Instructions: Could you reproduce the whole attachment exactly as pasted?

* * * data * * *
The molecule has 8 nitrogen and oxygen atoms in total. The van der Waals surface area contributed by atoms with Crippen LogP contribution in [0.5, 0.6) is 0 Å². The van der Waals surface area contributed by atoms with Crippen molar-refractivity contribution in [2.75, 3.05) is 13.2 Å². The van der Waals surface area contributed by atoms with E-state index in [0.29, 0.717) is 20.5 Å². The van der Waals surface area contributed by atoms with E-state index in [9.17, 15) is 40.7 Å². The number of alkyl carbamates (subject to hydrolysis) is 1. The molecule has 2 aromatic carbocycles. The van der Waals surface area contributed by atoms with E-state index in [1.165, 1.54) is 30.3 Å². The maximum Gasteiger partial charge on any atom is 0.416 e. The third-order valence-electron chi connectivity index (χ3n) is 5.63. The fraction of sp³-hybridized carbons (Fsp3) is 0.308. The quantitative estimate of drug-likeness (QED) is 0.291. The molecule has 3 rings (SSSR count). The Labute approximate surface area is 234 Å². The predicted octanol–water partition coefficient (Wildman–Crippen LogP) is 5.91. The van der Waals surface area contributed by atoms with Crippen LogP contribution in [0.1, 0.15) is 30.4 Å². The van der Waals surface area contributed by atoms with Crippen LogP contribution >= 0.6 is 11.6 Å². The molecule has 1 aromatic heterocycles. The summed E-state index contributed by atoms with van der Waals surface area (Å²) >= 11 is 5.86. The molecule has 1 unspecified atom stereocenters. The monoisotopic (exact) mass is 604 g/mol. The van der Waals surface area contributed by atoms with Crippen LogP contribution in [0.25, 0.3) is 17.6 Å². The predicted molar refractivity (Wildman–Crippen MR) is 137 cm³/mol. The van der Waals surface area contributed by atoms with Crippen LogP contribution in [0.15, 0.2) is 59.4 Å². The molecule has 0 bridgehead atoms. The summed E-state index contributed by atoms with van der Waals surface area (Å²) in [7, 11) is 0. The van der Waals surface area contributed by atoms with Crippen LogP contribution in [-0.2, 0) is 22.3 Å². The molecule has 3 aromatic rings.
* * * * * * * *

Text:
The molecule has 8 nitrogen and oxygen atoms in total. The van der Waals surface area contributed by atoms with Crippen LogP contribution in [0.5, 0.6) is 0 Å². The van der Waals surface area contributed by atoms with Crippen molar-refractivity contribution in [2.75, 3.05) is 13.2 Å². The van der Waals surface area contributed by atoms with E-state index in [0.29, 0.717) is 20.5 Å². The van der Waals surface area contributed by atoms with E-state index in [9.17, 15) is 40.7 Å². The number of alkyl carbamates (subject to hydrolysis) is 1. The molecule has 2 aromatic carbocycles. The van der Waals surface area contributed by atoms with E-state index in [1.165, 1.54) is 30.3 Å². The maximum Gasteiger partial charge on any atom is 0.416 e. The third-order valence-electron chi connectivity index (χ3n) is 5.63. The fraction of sp³-hybridized carbons (Fsp3) is 0.308. The quantitative estimate of drug-likeness (QED) is 0.291. The molecule has 3 rings (SSSR count). The Labute approximate surface area is 234 Å². The predicted octanol–water partition coefficient (Wildman–Crippen LogP) is 5.91. The van der Waals surface area contributed by atoms with Crippen LogP contribution in [0.1, 0.15) is 30.4 Å². The van der Waals surface area contributed by atoms with Crippen LogP contribution >= 0.6 is 11.6 Å². The molecule has 1 aromatic heterocycles. The summed E-state index contributed by atoms with van der Waals surface area (Å²) >= 11 is 5.86. The molecule has 1 unspecified atom stereocenters. The monoisotopic (exact) mass is 604 g/mol. The van der Waals surface area contributed by atoms with Crippen LogP contribution in [0.25, 0.3) is 17.6 Å². The predicted molar refractivity (Wildman–Crippen MR) is 137 cm³/mol. The van der Waals surface area contributed by atoms with Crippen LogP contribution in [0.15, 0.2) is 59.4 Å². The molecule has 0 bridgehead atoms. The summed E-state index contributed by atoms with van der Waals surface area (Å²) in [7, 11) is 0. The van der Waals surface area contributed by atoms with Crippen LogP contribution in [-0.2, 0) is 22.3 Å². The molecule has 3 aromatic rings.